Our recent natural disasters seem to have knocked us for a loop. At some point, critical oil and gas production and supply lines were shut down, affecting all consumers. Shipping and other commercial activities along the Gulf Coast were greatly reduced. It will be some time before a sense of normalcy returns.
Exacerbating the situation were several significant failures of our systems and processes. The failure of the levees around New Orleans allowed flooding that led to tremendous loss of life and property. Apparent lack of planning and implementation by just about everyone led to great sufferingÐand further loss of life and property. Grave miscalculations by risk management leaders led to confusion and chaos, fueling the various worst-case scenarios that we viewed on our television screens.
So what does all this have to do with Professional Development?
I think it is an easy leap to use these recent natural disaster situations as an analogy to our own industrial enterprises and what can occur if we are not adequately prepared. We have a chance to step back and consider the "what if's" and determine how prepared we are for things facing us, whether they be natural disasters, old equipment, new processes or whatever. The problems that leaped from our national headlines concerning the aftermaths of Katrina and Rita should be considered a clarion call for us to consider the problems we all face in our industrial working lives. I believe we should be asking our organizations and ourselves some very probing questions.
Are our facilities and equipment systems designed and built for reliable operations? Were they designed to operate reliably in the type of situations they are being exposed to? Are they being maintained to a level that allows them to operate reliably? Have we conducted a risk analysis on our critical processes and equipment? Do we have plans in place to eliminate or mitigate failures? Are our people resources trained and ready to deal with situations? Do we have resources who understand reliability and maintenance concepts and can apply them to our particular situation?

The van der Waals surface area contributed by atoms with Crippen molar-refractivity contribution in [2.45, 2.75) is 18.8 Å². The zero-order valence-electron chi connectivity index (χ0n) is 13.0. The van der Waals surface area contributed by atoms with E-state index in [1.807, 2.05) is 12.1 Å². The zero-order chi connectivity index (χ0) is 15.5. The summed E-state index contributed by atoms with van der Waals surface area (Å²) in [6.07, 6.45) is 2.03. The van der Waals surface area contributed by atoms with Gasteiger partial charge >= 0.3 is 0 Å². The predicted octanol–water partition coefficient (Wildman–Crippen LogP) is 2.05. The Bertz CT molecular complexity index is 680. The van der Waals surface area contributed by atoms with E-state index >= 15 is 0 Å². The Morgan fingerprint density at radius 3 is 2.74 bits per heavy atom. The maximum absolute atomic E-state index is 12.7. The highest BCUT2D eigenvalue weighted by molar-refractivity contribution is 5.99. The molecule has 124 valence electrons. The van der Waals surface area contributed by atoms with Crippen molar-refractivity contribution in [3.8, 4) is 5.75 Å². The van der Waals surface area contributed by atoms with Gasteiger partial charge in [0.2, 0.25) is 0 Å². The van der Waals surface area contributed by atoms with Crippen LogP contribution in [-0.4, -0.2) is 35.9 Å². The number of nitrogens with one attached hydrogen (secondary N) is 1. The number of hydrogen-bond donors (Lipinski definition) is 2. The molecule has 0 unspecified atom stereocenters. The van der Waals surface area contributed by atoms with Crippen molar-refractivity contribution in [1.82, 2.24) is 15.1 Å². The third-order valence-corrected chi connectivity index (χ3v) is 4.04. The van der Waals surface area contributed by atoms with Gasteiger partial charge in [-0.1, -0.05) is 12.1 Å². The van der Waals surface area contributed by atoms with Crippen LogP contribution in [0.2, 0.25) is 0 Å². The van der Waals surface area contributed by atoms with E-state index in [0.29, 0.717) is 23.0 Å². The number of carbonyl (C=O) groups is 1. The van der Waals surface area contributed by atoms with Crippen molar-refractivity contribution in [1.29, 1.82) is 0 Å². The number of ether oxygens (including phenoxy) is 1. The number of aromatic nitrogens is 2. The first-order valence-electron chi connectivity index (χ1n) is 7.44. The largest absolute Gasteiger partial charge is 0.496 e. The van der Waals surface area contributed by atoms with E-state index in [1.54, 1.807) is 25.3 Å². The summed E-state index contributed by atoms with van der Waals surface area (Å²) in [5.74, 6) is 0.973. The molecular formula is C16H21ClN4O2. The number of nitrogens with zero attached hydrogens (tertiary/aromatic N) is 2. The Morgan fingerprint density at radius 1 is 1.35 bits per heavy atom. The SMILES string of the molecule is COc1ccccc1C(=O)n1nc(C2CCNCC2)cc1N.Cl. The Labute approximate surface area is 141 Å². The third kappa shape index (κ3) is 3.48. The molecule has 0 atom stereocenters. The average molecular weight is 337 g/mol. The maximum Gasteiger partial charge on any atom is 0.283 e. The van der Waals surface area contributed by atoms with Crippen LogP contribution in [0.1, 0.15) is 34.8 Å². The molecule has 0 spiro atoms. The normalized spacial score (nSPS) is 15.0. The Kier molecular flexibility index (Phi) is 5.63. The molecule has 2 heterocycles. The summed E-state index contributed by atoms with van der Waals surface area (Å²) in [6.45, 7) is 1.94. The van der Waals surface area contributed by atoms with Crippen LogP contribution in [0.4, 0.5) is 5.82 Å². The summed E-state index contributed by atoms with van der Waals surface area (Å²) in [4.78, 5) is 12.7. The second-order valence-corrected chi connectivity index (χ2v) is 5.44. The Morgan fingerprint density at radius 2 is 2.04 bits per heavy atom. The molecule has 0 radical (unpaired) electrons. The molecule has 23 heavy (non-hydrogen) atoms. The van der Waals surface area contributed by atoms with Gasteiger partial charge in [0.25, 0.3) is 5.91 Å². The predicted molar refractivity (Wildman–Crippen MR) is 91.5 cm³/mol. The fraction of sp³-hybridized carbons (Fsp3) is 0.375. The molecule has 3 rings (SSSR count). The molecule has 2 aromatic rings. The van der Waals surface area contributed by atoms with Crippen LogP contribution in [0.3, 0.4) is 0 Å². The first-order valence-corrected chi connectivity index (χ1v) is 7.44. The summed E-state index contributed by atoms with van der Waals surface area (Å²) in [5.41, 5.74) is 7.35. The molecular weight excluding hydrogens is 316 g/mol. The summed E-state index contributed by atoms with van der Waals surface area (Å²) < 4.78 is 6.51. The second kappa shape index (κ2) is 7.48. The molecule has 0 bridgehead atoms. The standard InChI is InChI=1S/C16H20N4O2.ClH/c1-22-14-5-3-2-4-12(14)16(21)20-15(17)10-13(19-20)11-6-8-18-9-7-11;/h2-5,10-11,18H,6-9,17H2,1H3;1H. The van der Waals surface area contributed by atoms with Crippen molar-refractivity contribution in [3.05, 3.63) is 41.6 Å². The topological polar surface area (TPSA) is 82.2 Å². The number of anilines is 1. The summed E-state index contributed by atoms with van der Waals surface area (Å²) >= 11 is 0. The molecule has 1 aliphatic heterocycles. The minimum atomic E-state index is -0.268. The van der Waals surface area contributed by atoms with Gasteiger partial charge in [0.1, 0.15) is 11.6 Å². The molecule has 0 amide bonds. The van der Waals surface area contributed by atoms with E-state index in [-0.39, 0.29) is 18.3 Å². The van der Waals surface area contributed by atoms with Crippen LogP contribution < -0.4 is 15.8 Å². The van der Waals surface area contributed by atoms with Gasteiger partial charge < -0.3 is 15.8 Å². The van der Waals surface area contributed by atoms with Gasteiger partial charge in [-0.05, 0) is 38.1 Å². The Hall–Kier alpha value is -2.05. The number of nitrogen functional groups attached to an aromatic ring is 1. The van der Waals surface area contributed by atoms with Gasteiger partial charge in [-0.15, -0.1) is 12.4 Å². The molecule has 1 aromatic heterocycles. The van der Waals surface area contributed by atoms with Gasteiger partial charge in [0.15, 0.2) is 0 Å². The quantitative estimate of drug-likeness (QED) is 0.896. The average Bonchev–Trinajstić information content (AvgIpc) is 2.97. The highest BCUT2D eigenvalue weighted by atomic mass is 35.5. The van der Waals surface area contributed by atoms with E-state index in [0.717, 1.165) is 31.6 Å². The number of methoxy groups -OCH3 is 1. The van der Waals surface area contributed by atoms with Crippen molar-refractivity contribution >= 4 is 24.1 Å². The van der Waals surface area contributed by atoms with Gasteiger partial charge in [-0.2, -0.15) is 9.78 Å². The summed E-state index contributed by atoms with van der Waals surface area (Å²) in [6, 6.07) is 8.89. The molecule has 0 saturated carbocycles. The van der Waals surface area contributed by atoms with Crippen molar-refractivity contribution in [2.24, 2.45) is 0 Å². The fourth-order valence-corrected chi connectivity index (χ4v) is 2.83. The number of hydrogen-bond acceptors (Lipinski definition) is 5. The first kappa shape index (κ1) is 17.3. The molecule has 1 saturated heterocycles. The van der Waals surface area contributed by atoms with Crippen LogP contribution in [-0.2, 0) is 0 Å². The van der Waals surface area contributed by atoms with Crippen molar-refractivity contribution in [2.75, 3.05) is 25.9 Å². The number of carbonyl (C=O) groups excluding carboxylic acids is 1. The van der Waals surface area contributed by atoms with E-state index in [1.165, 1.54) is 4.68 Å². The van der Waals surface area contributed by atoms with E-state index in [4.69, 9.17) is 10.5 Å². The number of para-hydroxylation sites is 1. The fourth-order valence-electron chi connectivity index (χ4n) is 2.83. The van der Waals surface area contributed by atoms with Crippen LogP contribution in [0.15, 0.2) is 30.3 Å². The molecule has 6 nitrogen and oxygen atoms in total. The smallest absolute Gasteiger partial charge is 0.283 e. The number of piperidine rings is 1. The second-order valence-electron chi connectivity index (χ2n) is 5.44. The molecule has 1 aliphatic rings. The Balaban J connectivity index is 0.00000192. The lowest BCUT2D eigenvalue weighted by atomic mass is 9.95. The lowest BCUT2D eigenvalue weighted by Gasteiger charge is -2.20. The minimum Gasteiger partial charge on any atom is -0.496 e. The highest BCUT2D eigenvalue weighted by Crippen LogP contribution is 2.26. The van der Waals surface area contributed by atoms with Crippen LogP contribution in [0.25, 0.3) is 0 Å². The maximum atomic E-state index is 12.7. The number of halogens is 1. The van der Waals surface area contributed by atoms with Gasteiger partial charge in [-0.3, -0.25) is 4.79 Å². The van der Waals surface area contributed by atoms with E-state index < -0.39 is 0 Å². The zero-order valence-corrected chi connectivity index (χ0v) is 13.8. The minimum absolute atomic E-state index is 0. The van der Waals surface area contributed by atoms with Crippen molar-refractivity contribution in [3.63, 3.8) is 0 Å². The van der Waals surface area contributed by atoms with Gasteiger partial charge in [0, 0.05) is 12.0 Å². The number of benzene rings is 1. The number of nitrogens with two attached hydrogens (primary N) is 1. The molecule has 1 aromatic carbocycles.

In my last Professional Development Quarterly article, I wrote about how professional development drives our economic engines. Continuing in that framework, I think it is clear that our country's economic engine took a significant hit as a result of the recent hurricanes.
Obviously, we can't prevent natural occurrences like the devastating storms of a few weeks ago, but we can mitigate resulting damage somewhat through the use of a large number of tools available to us, including reliability design, risk management planning, etc. With these tools, we can prevent the more common "disasters" caused by poor planning, preparation or implementation.
We also should take this thought down to our own situations within the enterprises where we work. Have we utilized reliability design concepts? Have we developed and insisted on reliability specs for our equipment and processes? Have we developed a risk management scenario (at least for our critical processes)? Have we developed a maintenance system that utilizes modern concepts? Do we plan and schedule appropriately?
Perhaps the biggest question is do we have the human resources with the appropriate knowledge and skills to lead, develop, implement and sustain the type of systems and equipment to help ensure the smooth, reliable operation of our enterprise? If we have, then it is likely that our enterprise has a strong, well-defined professional development process for our people. If not, it is likely that our enterprise needs a much-improved professional development process.
There are numerous ways for each of us to continually work on our professional development, both individually and corporately. Conferences, short courses, university degree programs, specialized training programs and other resources abound. This magazine routinely identifies and catalogs many of these educational opportunities. Several of them even advertise in this publication.
I hope we all will take heed of what we have learned from the recent hurricane situations. Going forward, let's make sure that each one of us is involved in some type of professional development program—honing our skills or learning new techniques to protect our enterprises, our communities, our families and ourselves—and aiding our economic engine.
Tom Byerley is Director of the Maintenance and Reliability Center at The University of Tennessee, an industry-sponsored center that promotes utilization of advanced maintenance and reliability technologies and management principles in industry. He also is currently Treasurer of The Society for Maintenance and Reliability Professionals (SMRP).